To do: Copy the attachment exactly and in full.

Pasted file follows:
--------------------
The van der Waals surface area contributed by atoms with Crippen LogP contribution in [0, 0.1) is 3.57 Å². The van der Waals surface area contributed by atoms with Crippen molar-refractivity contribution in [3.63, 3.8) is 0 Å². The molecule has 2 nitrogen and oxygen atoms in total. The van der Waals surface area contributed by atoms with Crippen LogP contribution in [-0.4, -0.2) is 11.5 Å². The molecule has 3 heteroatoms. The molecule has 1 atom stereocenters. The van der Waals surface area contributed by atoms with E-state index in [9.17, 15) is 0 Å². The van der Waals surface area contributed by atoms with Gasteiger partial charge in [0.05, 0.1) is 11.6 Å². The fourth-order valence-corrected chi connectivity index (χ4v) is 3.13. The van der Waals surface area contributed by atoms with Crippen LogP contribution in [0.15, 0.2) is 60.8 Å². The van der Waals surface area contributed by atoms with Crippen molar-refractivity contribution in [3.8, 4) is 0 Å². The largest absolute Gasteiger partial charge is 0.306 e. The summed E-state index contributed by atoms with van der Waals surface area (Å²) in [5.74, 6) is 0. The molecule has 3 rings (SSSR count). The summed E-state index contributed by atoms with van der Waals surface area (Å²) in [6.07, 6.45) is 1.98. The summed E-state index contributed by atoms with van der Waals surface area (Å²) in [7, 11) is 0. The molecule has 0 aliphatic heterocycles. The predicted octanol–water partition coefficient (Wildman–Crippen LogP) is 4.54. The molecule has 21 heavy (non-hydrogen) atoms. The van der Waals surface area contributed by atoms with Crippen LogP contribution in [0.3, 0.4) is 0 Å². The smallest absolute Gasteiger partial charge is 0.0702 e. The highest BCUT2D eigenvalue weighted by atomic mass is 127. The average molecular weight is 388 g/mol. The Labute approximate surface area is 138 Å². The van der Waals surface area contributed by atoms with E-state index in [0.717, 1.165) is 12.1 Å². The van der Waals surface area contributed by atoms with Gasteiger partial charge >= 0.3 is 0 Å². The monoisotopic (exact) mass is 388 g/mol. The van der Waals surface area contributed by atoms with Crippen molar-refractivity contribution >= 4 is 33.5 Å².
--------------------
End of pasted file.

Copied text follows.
The van der Waals surface area contributed by atoms with Crippen LogP contribution in [0, 0.1) is 3.57 Å². The van der Waals surface area contributed by atoms with Crippen molar-refractivity contribution in [3.63, 3.8) is 0 Å². The molecule has 2 nitrogen and oxygen atoms in total. The van der Waals surface area contributed by atoms with Crippen LogP contribution in [-0.4, -0.2) is 11.5 Å². The molecule has 3 heteroatoms. The molecule has 1 atom stereocenters. The van der Waals surface area contributed by atoms with E-state index in [9.17, 15) is 0 Å². The van der Waals surface area contributed by atoms with Gasteiger partial charge in [0.05, 0.1) is 11.6 Å². The fourth-order valence-corrected chi connectivity index (χ4v) is 3.13. The van der Waals surface area contributed by atoms with Crippen LogP contribution in [0.15, 0.2) is 60.8 Å². The van der Waals surface area contributed by atoms with Crippen molar-refractivity contribution in [3.8, 4) is 0 Å². The largest absolute Gasteiger partial charge is 0.306 e. The summed E-state index contributed by atoms with van der Waals surface area (Å²) in [5.74, 6) is 0. The molecule has 3 rings (SSSR count). The summed E-state index contributed by atoms with van der Waals surface area (Å²) in [6.07, 6.45) is 1.98. The summed E-state index contributed by atoms with van der Waals surface area (Å²) in [7, 11) is 0. The molecule has 0 aliphatic heterocycles. The predicted octanol–water partition coefficient (Wildman–Crippen LogP) is 4.54. The molecule has 21 heavy (non-hydrogen) atoms. The van der Waals surface area contributed by atoms with Crippen LogP contribution in [0.3, 0.4) is 0 Å². The smallest absolute Gasteiger partial charge is 0.0702 e. The highest BCUT2D eigenvalue weighted by atomic mass is 127. The average molecular weight is 388 g/mol. The Labute approximate surface area is 138 Å². The van der Waals surface area contributed by atoms with E-state index in [0.717, 1.165) is 12.1 Å². The van der Waals surface area contributed by atoms with Gasteiger partial charge >= 0.3 is 0 Å². The monoisotopic (exact) mass is 388 g/mol. The van der Waals surface area contributed by atoms with Crippen molar-refractivity contribution >= 4 is 33.5 Å².